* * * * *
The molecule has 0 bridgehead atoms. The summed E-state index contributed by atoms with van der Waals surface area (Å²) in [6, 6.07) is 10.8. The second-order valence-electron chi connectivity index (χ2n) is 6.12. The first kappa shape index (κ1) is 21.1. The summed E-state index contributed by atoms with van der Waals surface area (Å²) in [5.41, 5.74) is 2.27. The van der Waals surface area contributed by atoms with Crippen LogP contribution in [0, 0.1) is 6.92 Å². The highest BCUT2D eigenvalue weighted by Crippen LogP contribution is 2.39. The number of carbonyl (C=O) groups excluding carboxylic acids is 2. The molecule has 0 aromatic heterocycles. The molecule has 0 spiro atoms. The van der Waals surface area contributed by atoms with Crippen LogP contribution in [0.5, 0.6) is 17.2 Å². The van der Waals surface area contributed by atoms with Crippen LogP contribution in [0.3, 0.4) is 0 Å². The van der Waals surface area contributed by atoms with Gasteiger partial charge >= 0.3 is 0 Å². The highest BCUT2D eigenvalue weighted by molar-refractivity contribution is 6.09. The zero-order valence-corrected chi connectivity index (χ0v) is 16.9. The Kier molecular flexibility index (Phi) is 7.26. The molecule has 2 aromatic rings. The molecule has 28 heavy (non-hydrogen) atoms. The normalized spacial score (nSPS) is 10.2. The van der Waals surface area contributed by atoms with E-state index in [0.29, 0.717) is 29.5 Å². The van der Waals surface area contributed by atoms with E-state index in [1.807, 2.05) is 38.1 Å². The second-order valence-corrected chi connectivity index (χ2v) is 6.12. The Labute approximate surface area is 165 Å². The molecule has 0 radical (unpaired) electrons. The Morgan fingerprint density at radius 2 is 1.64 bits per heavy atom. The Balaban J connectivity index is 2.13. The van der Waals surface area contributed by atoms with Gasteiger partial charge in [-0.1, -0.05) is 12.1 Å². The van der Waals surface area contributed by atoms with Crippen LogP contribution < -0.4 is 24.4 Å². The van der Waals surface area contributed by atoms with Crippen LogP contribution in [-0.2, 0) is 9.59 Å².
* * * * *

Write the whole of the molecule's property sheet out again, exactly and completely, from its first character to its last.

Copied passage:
The molecule has 0 bridgehead atoms. The summed E-state index contributed by atoms with van der Waals surface area (Å²) in [6, 6.07) is 10.8. The second-order valence-electron chi connectivity index (χ2n) is 6.12. The first kappa shape index (κ1) is 21.1. The summed E-state index contributed by atoms with van der Waals surface area (Å²) in [5.41, 5.74) is 2.27. The van der Waals surface area contributed by atoms with Crippen LogP contribution in [0, 0.1) is 6.92 Å². The highest BCUT2D eigenvalue weighted by Crippen LogP contribution is 2.39. The number of carbonyl (C=O) groups excluding carboxylic acids is 2. The molecule has 0 aromatic heterocycles. The molecule has 0 spiro atoms. The van der Waals surface area contributed by atoms with Crippen LogP contribution in [0.5, 0.6) is 17.2 Å². The van der Waals surface area contributed by atoms with Crippen LogP contribution in [0.3, 0.4) is 0 Å². The van der Waals surface area contributed by atoms with Gasteiger partial charge >= 0.3 is 0 Å². The highest BCUT2D eigenvalue weighted by molar-refractivity contribution is 6.09. The zero-order valence-corrected chi connectivity index (χ0v) is 16.9. The Kier molecular flexibility index (Phi) is 7.26. The molecule has 2 aromatic rings. The molecule has 28 heavy (non-hydrogen) atoms. The normalized spacial score (nSPS) is 10.2. The van der Waals surface area contributed by atoms with E-state index in [0.29, 0.717) is 29.5 Å². The van der Waals surface area contributed by atoms with E-state index in [1.807, 2.05) is 38.1 Å². The second-order valence-corrected chi connectivity index (χ2v) is 6.12. The Labute approximate surface area is 165 Å². The molecule has 0 radical (unpaired) electrons. The Morgan fingerprint density at radius 2 is 1.64 bits per heavy atom. The Balaban J connectivity index is 2.13. The van der Waals surface area contributed by atoms with Gasteiger partial charge in [-0.1, -0.05) is 12.1 Å². The van der Waals surface area contributed by atoms with Crippen LogP contribution < -0.4 is 24.4 Å². The van der Waals surface area contributed by atoms with Crippen LogP contribution in [-0.2, 0) is 9.59 Å².